They came to Jericho. As he and his disciples and a large crowd were leaving Jericho, Bartimaeus son of Timaeus, a blind beggar, was sitting by the roadside. When he heard that is was Jesus of Nazareth, he began to shout out and say, "Jesus, Son of David, have mercy on me!" Many sternly ordered him to be quiet, but he cried out even more loudly, "Son of David, have mercy on me!" Jesus stood still and said, "Call him here." And they called the blind man, saying to him, "Take heart; get up, he is calling you." So throwing off his cloak, he sprang up and came to Jesus. Then Jesus said to him, "What do you want me to do for you?" The blind man said to him, "My teacher, let me see again." Jesus said to him, "Go; your faith has made you well." Immediately he regained his sight and followed him on the way.
Bartimaeus takes me home. This past summer we read the Gospel of Mark at Confirmation Camp. One of the customs of Confirmation Camp is to read the assigned gospel for the year. With the goal of familiarizing the campers with the gospel that is being read in church when they return in the middle of the long Season After Pentecost. How important is this? Well the next time you are likely to hear this text in worship is on Sunday, October 24, 2021. Our campers took a particular interest in this story this summer.
Today I was asked to do several things I was not prepared to do today. When I woke up this morning I had a list of the things I was going to do and then the life of the church happened and I ended up spending most of the day doing things I did not expect to do. Perhaps you've had days like this? One of the things I was asked to do was to record a video for a school project sharing my experience in working with and supporting the homeless. I suppose the key word here is home-less. I'm writing a devotion on what "takes me home," after recording a video about the homeless. The story of Bartimaeus is not a story specifically about a homeless man, but I imagine he probably was, because the story refers to him as a blind beggar. He's the son of Timaeus, but his father is not in the story. If there's something in his name, it might mean "son of honor" or "son of dishonor", both of which could produce some interesting conversation at a Bible study. People argue about these things. But what becomes clear is that this son of Timaeus is calling out to the Son of David by name, "Jesus, Son of David, have mercy on me!" He does this not once but twice and against the protest of the crowd trying to keep him quiet.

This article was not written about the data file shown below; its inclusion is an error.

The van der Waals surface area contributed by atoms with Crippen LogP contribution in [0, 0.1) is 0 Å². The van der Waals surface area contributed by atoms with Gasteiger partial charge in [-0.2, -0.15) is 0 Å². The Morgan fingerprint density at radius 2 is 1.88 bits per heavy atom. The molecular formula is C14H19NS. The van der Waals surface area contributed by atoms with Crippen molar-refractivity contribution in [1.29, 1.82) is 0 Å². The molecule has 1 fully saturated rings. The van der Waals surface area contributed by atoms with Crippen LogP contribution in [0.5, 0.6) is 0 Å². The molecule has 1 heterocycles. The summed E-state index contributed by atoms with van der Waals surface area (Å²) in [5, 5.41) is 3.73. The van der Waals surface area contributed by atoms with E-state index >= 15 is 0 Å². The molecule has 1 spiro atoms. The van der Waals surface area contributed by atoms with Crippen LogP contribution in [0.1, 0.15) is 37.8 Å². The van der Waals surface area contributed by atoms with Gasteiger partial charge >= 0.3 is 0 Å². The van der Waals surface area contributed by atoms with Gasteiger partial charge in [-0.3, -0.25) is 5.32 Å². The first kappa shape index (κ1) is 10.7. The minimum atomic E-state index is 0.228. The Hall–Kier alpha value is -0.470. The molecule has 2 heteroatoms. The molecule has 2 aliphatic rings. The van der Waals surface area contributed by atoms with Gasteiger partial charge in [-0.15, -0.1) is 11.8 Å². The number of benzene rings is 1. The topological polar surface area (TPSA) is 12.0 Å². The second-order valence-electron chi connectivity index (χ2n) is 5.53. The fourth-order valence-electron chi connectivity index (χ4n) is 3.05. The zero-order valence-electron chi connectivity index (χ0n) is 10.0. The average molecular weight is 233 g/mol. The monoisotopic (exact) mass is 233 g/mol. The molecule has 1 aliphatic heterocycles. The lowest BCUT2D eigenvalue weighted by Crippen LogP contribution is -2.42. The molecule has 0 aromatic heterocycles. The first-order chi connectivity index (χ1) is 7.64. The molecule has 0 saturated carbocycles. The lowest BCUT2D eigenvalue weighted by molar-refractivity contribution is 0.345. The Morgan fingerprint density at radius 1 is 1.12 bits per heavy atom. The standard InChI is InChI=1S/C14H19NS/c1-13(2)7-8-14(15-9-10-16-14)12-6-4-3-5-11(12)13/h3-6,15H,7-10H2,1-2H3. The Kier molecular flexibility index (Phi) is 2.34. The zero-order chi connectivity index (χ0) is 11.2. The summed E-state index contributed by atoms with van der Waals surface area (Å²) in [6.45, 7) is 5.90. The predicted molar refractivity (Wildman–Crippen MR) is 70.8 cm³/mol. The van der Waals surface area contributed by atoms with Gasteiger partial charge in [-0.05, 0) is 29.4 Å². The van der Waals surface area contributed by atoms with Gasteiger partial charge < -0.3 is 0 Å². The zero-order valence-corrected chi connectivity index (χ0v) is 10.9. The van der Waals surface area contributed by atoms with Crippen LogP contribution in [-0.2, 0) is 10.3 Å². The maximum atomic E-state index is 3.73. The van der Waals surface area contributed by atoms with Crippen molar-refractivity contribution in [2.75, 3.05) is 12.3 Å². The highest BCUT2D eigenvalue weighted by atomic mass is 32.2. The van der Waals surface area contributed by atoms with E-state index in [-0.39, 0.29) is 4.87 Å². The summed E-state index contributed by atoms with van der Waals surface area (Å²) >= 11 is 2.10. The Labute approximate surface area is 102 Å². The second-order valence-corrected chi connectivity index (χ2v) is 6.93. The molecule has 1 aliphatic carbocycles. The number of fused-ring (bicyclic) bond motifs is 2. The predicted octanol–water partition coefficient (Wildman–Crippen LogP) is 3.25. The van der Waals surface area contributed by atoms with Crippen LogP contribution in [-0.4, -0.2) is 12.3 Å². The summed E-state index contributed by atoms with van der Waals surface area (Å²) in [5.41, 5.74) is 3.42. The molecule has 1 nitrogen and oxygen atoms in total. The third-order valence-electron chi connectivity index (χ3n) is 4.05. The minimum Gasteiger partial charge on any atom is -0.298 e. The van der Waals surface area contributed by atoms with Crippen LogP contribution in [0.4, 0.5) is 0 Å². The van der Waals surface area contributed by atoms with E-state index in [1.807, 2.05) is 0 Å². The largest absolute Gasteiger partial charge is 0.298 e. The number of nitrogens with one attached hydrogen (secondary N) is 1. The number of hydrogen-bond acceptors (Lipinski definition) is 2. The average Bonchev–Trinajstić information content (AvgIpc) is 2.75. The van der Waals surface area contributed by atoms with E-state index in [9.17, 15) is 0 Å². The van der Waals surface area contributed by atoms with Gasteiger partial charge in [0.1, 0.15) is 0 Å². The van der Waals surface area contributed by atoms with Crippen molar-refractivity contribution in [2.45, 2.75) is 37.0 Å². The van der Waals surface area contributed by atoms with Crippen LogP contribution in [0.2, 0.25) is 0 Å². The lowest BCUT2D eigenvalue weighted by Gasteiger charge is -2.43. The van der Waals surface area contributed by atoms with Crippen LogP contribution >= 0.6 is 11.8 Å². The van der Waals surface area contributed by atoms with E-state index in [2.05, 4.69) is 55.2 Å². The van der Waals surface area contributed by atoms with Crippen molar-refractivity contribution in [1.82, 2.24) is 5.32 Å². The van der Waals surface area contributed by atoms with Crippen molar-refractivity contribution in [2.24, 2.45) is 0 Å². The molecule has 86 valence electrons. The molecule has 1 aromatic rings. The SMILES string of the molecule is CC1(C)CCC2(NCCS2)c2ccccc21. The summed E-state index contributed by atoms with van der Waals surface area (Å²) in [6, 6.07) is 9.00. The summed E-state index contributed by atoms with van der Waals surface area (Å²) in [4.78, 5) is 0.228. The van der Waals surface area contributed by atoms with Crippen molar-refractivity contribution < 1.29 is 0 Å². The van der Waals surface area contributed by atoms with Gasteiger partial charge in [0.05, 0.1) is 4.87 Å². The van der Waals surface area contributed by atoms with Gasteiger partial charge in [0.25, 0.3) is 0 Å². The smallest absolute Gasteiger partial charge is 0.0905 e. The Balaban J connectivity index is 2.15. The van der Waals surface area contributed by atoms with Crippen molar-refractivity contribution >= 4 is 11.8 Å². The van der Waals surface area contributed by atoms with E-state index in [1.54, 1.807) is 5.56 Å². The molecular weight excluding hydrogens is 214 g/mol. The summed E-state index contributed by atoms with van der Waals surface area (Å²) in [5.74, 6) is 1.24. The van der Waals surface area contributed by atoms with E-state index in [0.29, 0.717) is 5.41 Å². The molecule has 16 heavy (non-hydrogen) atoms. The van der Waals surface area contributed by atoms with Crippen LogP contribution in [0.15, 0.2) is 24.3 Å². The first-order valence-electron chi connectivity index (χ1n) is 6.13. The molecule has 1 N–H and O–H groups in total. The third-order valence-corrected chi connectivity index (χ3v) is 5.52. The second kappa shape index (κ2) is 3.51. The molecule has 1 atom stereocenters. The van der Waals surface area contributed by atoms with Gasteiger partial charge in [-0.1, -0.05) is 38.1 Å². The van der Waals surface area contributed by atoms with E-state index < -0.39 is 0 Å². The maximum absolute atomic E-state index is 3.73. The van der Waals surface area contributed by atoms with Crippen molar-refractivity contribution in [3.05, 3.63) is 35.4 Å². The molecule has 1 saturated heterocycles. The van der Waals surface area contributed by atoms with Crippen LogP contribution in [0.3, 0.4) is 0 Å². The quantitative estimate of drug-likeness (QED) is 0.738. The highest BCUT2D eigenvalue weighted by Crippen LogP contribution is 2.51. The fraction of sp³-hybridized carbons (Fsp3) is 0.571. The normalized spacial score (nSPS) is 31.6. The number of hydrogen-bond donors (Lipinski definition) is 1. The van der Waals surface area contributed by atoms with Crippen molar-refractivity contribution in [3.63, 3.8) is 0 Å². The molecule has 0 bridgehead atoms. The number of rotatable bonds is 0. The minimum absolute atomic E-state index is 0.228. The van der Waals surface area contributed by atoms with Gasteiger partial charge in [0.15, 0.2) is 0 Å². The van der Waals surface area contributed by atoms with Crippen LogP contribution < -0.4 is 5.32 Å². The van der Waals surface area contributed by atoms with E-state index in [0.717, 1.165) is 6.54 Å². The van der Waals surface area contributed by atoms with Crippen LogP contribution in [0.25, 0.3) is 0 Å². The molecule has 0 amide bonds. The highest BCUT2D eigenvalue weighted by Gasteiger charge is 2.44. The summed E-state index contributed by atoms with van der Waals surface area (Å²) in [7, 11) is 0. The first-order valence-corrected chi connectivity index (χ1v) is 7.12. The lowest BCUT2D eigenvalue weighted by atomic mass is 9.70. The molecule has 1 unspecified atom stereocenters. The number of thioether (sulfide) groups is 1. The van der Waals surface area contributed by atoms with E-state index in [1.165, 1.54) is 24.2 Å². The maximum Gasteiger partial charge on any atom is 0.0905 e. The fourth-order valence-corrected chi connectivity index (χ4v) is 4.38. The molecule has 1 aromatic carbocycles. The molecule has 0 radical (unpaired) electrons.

What happens next is the thing that calls me home and back to the conversations at Caroline Furnace this summer. The people say to the man, "Take heart; get up, Jesus is calling you." Now I've heard it said that Jesus requires Bartimaeus to act on his faith, to get up and come to him as some sort of requisite to his healing. But that is not what I believe at all. A long time ago, I listened to someone speak passionately about this story and they described Jesus calling Bartimaeus off the sidelines of life, out of the blind eye of society that ignores him and indeed keeps him relegated to the curb. Jesus calls him away from those telling him to, "shut up". Jesus calls him off the dirty sidewalk of life- out into the middle of the street where the action takes place, where life has been passing him by day after day, ignoring him or worse, and Jesus parades this man in front of the very people who probably despise him, in order to give him exactly what he asks for,
"Let me see again."
Before I get all warm and fuzzy about Jesus, I'm reminded of how, try as I might, sometimes intentionally avoid the Bartimaeus's on the sidelines of life. I'm reminded of how I can be blind and how I've also quieted my ears to the cries that Jesus not only hears but honors. God, I love Jesus! I need God to be like this for me too! I love how he brings us home, calling us out into the middle of the road with him on his journey to bring salvation and new life to the world. I often say that the reason why I'm so prone to help beggars - like the guy who caught me in the parking lot today, "Can you help a homeless man?," is because I'd never want to trade lives with them. I can do something to help. But who do I want to be in this story? Well, I definitely want to be one who hears this story and doesn't remain on the curb of life. I don't want to remain in my own blindness. I don't want to be one of the shush-ers! I want to throw off my cloak and my old way of life and spring up and follow Jesus. The good news makes us spring up because the gospel is about Jesus making his journey to and for me. So this time, it's not because of what I want Jesus to do for me, but because of what Jesus has already done for me. I've seen the rising of the Easter Son. I know that my redeemer lives and he is bringing me home. I may not be there yet, but I'm on the road - leaping for JOY.
See you in June Caroline Furnace, Alleluia!